Radtour Westberlin Runde
Dag/day 4: Potsdam 2
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Erstellt am 18.07.2023
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durch Ottocolor am 18.07.2023
Trackpoint-Dichte per km
Potsdam, BB, DE (36 m NHN)
Potsdam, BB, DE (38 m NHN)
Very hot, above 30°C and sunny all day. No wind.
The next morning I planned to get up early and go back into the city early, because I knew that Tanja and her friends had booked an audio guide tour of Sanssouci at 9. And I also wanted to visit the castle myself. But of course I didn't manage to get up that early, so the pretty birds had flown before I arrived. But okay, now I could concentrate better on the art in the castle, which is of exquisite quality.
Frederick the Great was an enlightened monarch who loved art and music. And Sanssouci stands above beautifully landscaped wine terraces. Wine, Woman and Song could have been the king's motto! That he at the same time was so fond of war, just ask the Austrians and Saxons, was no problem for him. But he was also a great reformer of the backward society. Among many other things. he introduced potato farming as a novelty in Prussia, and it was of great benefit to the country. The marble hall with an open dome to Our Lord is more beautiful than most I have seen, including Versailles. But as grand and pompous as this absolute crown of absolutism, it is not at all. After the tour with the audio guide, I went down the stairs, and here in the park grandnesst was back. Especially the central staircase with the wine terraces is both beautiful and stylish.
Cycling is mostly prohibited in the Sanssouci Park, so I sped down to the New Garden instead, which Frederik the Great's grandson Frederik Wilhelm IV had laid out next to lake Jungfernsee.
First it was time for lunch and a real Berlin beer specialty, Berliner Weisse mit Schuss (sour bottom-fermented beer with a splash of fruit syrup). I chose forest sorrel to sweeten the beer, and that sounds contradictory. But it works.
It was really hot today, and it was also the hottest day of the trip. People were merrily bathing in the lake, but I wanted to visit the Cecilienhof manor, because it is the home of one of the decisive conferences after the Second World War, namely the Potsdam Conference in July-August 1945 between the Allied leaders Stalin (who was the host), Truman and Churchill, who had to be to be replaced during the three-week conference by his successor as British Prime Minister, Clement Attlee. At the conference, Germany's enormous loss of land to the east was decided. So Stalin got what he wanted. Poland was moved to the west, so he himself annexed large parts of Eastern Poland. In return, Truman informed him that the United States would drop atomic bombs on Japan until the country capitulated, which it had not yet done. At the conference itself, he had been informed that the bomb had been successfully tested in the New Mexico desert. Stalin had to just accept it. It appeared that he even declared war on Japan without this playing any role, other than he got a piece of the pie in the Far East as well. The man of steel was never cheated!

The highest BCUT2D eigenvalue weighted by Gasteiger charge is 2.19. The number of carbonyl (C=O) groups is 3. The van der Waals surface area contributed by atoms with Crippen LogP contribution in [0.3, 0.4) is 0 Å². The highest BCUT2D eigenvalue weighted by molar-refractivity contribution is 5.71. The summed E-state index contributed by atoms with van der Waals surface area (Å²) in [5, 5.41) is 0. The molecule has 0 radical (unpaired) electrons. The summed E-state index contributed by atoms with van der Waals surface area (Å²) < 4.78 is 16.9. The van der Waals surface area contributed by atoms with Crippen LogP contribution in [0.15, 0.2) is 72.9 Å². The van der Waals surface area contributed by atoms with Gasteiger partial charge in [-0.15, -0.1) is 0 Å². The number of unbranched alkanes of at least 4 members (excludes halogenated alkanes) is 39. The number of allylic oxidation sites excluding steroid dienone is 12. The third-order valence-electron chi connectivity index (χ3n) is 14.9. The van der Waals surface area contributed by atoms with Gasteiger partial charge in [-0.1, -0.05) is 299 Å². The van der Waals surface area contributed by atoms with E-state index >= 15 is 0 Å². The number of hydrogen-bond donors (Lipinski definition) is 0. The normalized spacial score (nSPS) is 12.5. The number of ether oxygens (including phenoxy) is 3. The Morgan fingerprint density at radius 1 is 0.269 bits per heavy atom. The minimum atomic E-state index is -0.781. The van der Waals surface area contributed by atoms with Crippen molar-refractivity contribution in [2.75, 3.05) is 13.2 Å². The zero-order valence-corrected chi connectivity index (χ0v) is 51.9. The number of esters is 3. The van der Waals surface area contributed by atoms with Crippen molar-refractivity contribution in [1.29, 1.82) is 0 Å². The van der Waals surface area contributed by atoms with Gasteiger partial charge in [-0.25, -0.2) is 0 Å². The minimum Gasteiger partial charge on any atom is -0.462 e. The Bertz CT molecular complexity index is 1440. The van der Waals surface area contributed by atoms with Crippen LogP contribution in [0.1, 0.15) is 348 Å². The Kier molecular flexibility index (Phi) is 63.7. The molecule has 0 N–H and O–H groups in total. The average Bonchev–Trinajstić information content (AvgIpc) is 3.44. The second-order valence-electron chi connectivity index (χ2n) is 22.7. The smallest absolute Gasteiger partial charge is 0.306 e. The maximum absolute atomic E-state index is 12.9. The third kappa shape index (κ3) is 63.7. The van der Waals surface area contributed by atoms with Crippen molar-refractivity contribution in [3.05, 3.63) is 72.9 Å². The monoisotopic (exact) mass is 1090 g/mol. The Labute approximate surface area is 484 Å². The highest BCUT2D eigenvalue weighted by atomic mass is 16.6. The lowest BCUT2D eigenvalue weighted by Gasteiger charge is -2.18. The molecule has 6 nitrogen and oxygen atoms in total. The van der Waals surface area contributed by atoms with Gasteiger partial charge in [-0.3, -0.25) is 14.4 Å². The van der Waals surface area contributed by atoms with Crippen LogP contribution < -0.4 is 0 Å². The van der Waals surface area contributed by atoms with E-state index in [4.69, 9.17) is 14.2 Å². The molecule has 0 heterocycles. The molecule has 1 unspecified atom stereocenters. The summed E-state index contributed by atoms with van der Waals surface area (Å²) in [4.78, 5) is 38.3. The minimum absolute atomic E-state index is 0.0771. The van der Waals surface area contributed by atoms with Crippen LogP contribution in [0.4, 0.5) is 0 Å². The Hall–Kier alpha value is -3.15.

Cecilienhof as a building is also interesting. It had been built for the German crown prince, Emperor Wilhelm II's son, in English country house style and named after his wife Cecilie. She bore him six children, so she deserves some credit. It was completed in 1913, but he himself did not enjoy life there very long before he moved to the front in France during the First World War, and after the war he went into exile with his father when the German monarchy was abolished.
After Cecilienhof, I cycled uphill to the completely newly renovated viewing palace, I'll call it, Belvedere. It is located on top of Pfingstberg and has two towers from which a fantastic view opens up. You could see far into Berlin, and I saw both the TV tower and the Park Inn hotel again. The Belvedere is very elegant and beautiful with a pond in the center of the facility itself. There was supposed to be a concert and the sound tests had started. So I managed to get it just before closing time. It was lucky, because it was really worth the visit.
The last program item of the day was, as yesterday, dinner. Today it was in Russian in the Russian colony of Alexandrowka, which was established for Prussian Russians, while the Prussian kings and Russian tsars cultivated close ties.
I was glad to see that the restaurant in particular had not fallen victim to the pervasive Russophobia that currently prevails in the EU. I do not share it and enjoyed hearing and speaking Russian to the waiters. I was thirsty and first had a large glass of kvass, which is Russian malt beer. It really quenches one's thirst. Then a German weissbier, i.e. traditional wheat beer, not the Berlin weisse, but the food was still Russian, namely a soljanka with meat. This soup was very popular in the GDR, and in many places, even outside Russian restaurants, it is still on the menu. Probably also because grown-up East Germans are increasingly proud of having been something special, survived the injustices and given the regime a certain covert opposition. Right now, many are directly opposing the federal government and vote for the right-wing populists from the AfD. Not because they believe them and all their farflung promises, but out of sheer protest. I think a certain East German closeness to Russia in these times also has something to do with soljanka's continued popularity.
The day naturally ended again first on the beach and then on the restaurant's terrace and more mosquito bites.